French military strategists met in Paris to consider the future of warfare and how the country’s army can adequately prepare for high-intensity conflict. The use of robots to supplement French ground forces was a key topic. But it doesn’t seem likely that France will integrate fully autonomous robots into the army anytime soon. The susceptibility of such systems to cyberattacks was also highlighted as a challenge to future fighting capabilities.

Zero gravity

On the sidelines of the 35th Space Symposium in Colorado, the USAF hosted a meeting with its allies—including Australia, New Zealand, Canada and European nations—about the need for greater cooperation in space as a part of the ‘Combined Space Operations’ initiative. With space situational awareness in focus, USAF Chief of Staff General David Goldfein said information-sharing in this domain will become increasingly important among allies. It’s expected that the meeting will become an annual event.

SpaceX has suffered a setback after an explosion was reported during engine testing of its ‘Crew Dragon’. The glitch is likely to delay NASA’s plans to launch astronauts from US soil. Meanwhile, SpaceX managed to land and recover rocket boosters from the first stage of its Falcon Heavy rocket. However, one booster was lost at sea. Rough conditions meant that SpaceX couldn’t send any crew members to secure the boosters once they had landed on the platform.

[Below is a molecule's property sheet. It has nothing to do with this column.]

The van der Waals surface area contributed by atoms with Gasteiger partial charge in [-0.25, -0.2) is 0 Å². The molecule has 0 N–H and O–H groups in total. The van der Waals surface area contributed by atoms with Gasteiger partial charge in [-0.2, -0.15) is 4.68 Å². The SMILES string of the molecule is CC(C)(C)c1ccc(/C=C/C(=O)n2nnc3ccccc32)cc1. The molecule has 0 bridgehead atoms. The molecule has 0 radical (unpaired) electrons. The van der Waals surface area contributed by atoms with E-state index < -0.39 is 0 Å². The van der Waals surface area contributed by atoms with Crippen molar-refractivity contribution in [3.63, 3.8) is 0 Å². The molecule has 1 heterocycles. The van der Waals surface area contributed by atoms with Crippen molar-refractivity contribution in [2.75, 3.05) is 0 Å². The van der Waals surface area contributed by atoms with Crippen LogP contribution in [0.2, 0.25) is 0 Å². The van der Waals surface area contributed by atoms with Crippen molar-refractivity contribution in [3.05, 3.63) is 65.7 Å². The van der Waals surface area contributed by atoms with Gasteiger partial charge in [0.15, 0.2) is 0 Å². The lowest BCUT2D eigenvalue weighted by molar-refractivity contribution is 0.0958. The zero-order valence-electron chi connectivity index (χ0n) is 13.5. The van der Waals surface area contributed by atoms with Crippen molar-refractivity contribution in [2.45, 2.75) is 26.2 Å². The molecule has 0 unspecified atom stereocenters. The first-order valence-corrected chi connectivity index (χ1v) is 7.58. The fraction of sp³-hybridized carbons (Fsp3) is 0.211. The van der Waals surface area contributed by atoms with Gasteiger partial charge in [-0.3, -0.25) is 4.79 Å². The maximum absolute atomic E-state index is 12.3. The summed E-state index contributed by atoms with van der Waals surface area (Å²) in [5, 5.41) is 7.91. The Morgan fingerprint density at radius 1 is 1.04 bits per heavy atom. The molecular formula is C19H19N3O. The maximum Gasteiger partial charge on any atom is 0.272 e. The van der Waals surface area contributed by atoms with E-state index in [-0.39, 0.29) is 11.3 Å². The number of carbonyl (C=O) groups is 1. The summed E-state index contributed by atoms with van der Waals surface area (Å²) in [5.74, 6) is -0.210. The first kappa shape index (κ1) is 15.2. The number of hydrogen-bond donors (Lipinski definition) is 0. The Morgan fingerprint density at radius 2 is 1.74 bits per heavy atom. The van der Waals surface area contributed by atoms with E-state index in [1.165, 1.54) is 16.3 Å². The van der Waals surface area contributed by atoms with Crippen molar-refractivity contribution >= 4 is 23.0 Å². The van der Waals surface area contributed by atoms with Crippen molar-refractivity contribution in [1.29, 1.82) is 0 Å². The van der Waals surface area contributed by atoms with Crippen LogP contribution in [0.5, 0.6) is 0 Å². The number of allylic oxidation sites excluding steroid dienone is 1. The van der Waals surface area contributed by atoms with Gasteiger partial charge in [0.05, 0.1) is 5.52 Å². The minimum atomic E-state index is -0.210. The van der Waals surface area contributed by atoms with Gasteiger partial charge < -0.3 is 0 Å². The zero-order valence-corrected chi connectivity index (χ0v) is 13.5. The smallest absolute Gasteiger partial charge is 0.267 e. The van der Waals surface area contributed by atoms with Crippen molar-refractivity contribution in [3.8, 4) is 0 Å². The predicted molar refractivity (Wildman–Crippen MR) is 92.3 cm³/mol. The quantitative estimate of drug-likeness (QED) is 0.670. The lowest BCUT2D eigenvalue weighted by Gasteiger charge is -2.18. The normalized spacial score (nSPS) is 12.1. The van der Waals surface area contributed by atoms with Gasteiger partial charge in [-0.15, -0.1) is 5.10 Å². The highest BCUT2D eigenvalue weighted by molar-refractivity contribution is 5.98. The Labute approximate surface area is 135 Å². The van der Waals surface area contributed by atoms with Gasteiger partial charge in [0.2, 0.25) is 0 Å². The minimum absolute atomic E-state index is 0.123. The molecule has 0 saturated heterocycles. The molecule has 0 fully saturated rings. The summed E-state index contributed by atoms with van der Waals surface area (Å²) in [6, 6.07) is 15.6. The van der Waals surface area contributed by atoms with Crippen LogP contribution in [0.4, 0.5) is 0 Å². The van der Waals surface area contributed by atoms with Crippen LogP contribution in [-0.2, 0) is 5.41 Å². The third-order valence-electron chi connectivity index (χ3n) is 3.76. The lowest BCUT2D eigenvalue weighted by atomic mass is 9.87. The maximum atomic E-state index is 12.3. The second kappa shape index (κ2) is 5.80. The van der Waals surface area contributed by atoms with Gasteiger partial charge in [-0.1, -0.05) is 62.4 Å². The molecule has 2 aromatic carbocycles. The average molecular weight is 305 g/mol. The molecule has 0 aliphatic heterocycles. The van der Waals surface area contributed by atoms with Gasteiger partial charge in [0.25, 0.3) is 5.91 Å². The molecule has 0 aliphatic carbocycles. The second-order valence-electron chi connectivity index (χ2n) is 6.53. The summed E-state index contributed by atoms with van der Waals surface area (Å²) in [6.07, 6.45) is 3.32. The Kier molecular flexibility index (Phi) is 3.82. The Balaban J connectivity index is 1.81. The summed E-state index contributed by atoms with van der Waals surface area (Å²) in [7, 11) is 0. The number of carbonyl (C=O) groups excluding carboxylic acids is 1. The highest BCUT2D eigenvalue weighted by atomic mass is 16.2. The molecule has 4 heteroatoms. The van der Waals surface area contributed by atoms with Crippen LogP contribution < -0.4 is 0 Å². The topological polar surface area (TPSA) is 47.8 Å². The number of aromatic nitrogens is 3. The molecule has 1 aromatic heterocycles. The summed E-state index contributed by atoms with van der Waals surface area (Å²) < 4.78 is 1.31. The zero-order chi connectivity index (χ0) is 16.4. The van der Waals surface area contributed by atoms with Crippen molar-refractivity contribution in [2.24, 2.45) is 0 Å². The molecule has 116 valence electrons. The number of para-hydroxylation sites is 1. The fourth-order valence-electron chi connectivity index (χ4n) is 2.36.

The US Department of Defense has awarded a US$605 million contract to Boeing to develop and build the 11th wideband global satellite communications system. The satellites are used mainly to support the USAF’s warfighting capabilities, but, through a partnership agreement, the Australian Department of Defence has access to them.

Wired watchtower

The US Central Intelligence Agency reportedly has proof that Chinese telecom giant Huawei has received funding from Beijing’s state security apparatus. A source for the Times has said that Huawei has taken money from the People’s Liberation Army, China’s National Security Commission and a third branch of the Chinese state intelligence network. If these allegations are true, Huawei will no longer be able to maintain its long-running denial that it depends on Chinese government support.

Embassies across Europe have been targeted by Russian hackers. The hackers used spearphishing attacks containing malicious Microsoft Excel files to corrupt and weaponise remote-access service TeamViewer, giving them complete access to and control over computers. The malicious files were created to resemble official documents from the US State Department. It has been reported that Nepal, Guyana, Liberia, Bermuda and Lebanon were successfully targeted in the attack.

US and Japanese officials have confirmed in a joint statement that the security treaty between the two countries could apply to cyberattacks against Japan. Foreign Minister Taro Kono and Defense Minister Takeshi Iwaya met their US counterparts, Secretary of State Mike Pompeo and acting Defense Secretary Patrick Shanahan, for the first ‘2+2’ dialogue held since 2017. The joint statement also reaffirmed that the Senkaku (Diaoyu) Islands in the East China Sea are covered by the security treaty.